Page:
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Chlamydia

Chlamydia is a common sexually transmitted infection (STI) that is easy to treat. It is quite easy to catch and can cause serious problems if it isn’t treated. Untreated Chlamydia infection can cause pelvic inflammatory disease and infertility in women, and testicular pain and swelling in men.

You can catch Chlamydia by having sex or sexual contact with another person with Chlamydia. This includes oral, vaginal or anal sex and sex play or sharing toys. Chlamydia can also be passed from mother to baby during birth and may result in an eye or lung infection in the baby.

Many people don’t notice any symptoms. If they do, symptoms could include unusual vaginal discharge, pain when urinating, low tummy pain or unusual bleeding in women. Men may notice discharge from the opening at the end of the penis (urethra), pain when urinating, or testicular pain or swelling. There may be discharge or bleeding from the anus if there has been anal sex.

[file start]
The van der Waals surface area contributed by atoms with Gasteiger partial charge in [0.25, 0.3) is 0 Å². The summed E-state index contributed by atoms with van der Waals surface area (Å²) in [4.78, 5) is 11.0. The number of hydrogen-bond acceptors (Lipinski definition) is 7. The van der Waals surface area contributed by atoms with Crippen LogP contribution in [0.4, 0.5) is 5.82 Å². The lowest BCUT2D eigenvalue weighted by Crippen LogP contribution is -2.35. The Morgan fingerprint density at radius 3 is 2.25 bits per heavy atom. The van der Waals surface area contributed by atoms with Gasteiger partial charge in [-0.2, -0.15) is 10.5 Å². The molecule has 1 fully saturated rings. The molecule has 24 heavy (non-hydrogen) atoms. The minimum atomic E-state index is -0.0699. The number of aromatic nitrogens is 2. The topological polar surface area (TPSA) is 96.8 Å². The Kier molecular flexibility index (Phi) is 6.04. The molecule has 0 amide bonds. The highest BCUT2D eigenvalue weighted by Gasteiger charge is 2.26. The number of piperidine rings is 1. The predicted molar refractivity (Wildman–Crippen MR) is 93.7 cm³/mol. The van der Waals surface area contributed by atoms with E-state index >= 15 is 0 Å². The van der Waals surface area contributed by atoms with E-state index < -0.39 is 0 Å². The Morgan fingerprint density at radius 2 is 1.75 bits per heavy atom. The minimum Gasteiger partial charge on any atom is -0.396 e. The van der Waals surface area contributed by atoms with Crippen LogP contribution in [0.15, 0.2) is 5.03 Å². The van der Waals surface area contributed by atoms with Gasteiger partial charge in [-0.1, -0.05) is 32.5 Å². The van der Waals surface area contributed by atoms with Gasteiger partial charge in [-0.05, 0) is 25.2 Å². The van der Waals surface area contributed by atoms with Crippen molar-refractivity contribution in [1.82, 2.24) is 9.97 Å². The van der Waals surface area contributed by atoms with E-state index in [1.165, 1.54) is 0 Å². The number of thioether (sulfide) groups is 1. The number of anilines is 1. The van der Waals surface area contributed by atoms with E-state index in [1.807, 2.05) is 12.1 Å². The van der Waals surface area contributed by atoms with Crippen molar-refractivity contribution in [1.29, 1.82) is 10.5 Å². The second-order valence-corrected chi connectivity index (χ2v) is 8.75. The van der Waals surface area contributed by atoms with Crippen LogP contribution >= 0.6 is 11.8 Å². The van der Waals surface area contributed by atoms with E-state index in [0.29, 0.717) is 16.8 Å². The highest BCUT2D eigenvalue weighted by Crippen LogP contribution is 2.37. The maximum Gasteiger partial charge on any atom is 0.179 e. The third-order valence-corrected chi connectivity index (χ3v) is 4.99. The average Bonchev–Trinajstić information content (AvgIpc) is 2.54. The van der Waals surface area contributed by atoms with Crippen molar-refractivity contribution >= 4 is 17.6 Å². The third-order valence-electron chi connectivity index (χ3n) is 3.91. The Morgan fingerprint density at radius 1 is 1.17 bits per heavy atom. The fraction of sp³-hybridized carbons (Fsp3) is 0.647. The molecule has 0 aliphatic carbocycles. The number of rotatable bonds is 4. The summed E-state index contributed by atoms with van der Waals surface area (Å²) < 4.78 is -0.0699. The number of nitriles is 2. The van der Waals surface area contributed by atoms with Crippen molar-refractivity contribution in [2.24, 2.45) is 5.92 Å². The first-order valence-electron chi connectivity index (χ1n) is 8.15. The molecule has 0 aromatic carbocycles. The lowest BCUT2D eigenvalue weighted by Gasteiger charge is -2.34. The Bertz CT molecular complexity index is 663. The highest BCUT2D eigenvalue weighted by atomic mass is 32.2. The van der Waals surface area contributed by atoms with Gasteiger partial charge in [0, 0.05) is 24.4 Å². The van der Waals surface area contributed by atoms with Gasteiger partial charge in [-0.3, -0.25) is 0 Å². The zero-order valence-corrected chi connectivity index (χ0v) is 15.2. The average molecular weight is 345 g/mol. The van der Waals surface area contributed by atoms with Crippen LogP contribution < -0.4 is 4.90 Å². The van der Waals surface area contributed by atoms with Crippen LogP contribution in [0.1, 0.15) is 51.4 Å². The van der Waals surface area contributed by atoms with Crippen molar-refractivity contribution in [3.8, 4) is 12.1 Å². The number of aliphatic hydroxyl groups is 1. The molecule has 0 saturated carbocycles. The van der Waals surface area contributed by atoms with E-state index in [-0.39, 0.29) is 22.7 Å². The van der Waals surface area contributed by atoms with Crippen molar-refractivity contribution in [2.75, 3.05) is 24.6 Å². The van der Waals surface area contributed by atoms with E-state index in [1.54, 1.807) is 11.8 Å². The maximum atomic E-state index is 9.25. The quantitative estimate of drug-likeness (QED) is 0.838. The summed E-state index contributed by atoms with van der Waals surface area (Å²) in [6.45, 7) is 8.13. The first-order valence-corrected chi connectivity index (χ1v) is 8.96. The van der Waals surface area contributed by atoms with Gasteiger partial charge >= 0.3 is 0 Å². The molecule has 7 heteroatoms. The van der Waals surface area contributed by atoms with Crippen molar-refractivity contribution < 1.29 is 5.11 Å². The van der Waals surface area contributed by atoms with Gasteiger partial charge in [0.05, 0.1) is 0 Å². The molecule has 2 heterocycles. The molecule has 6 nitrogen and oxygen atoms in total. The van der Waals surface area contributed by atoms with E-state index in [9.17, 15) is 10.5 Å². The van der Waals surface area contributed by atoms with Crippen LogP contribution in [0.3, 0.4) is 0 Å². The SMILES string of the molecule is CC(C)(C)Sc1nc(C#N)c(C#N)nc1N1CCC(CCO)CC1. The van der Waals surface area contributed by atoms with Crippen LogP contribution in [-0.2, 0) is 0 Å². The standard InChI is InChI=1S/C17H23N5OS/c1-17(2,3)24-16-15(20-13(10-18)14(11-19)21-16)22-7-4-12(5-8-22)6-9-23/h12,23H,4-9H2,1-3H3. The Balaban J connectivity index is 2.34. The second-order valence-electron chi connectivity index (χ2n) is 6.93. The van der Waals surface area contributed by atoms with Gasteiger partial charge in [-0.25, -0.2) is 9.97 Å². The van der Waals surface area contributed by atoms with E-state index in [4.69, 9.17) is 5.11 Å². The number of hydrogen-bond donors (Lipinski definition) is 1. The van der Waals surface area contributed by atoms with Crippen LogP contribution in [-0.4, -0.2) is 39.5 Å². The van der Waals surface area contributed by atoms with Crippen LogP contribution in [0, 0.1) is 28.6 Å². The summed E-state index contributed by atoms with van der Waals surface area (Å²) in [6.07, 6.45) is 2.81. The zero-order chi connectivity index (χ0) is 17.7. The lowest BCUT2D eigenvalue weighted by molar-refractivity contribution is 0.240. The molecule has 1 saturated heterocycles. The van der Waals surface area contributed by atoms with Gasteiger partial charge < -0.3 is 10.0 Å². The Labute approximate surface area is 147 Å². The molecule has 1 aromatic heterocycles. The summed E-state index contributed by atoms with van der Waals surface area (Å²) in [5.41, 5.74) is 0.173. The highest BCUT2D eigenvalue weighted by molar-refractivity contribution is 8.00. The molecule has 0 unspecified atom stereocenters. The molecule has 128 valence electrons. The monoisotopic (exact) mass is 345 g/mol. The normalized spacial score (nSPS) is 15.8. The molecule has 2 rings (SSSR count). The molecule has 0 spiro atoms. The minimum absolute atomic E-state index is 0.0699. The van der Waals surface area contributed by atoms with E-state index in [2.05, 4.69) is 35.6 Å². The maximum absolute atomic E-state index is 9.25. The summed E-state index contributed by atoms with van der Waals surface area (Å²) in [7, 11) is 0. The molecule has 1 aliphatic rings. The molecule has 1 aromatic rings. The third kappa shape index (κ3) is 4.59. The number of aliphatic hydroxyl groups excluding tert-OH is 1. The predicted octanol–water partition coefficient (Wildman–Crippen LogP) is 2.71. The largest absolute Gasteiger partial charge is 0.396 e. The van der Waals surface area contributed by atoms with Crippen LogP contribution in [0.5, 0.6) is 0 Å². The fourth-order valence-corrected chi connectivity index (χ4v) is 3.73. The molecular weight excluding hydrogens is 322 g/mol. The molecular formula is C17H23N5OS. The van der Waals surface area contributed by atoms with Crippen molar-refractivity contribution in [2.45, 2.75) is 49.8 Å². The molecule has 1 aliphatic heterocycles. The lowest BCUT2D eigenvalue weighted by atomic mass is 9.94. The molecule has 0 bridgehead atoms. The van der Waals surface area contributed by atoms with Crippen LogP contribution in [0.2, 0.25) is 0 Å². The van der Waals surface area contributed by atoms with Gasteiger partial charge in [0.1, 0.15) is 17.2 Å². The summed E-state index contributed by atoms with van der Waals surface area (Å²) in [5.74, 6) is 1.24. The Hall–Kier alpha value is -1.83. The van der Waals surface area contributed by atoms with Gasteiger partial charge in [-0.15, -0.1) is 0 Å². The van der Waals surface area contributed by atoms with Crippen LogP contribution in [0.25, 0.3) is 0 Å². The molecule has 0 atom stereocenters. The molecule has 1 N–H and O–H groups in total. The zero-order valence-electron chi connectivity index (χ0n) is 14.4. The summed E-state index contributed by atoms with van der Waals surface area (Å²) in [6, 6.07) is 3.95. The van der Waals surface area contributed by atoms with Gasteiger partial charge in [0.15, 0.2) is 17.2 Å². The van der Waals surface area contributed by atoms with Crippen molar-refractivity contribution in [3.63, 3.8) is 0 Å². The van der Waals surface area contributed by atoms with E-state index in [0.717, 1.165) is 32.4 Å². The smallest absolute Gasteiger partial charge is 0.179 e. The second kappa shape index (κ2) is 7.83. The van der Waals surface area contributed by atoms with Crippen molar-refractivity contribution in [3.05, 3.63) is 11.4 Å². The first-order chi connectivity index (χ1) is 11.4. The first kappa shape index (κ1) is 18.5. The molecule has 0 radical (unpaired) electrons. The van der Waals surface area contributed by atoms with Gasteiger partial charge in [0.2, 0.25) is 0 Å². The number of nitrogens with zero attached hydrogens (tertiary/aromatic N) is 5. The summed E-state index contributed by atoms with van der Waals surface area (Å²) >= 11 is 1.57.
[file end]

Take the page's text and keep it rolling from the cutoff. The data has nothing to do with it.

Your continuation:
Testing for Chlamydia is easy; a vaginal swab for women or a urine test for men. Men who have sex with men should also have throat and rectal swabs. It can take up to 2 weeks after infection for a test to become positive for Chlamydia.

If your test is positive, you will need to see your local treatment provider. Treatment consists of a course of antibiotics. Anyone you have had sex with in the past 3 months should also get tested and treated.

Using a condom every time you have sex means you are much less likely to get Chlamydia.

For more information about STIs, including Chlamydia, visit www.justthefacts.co.nz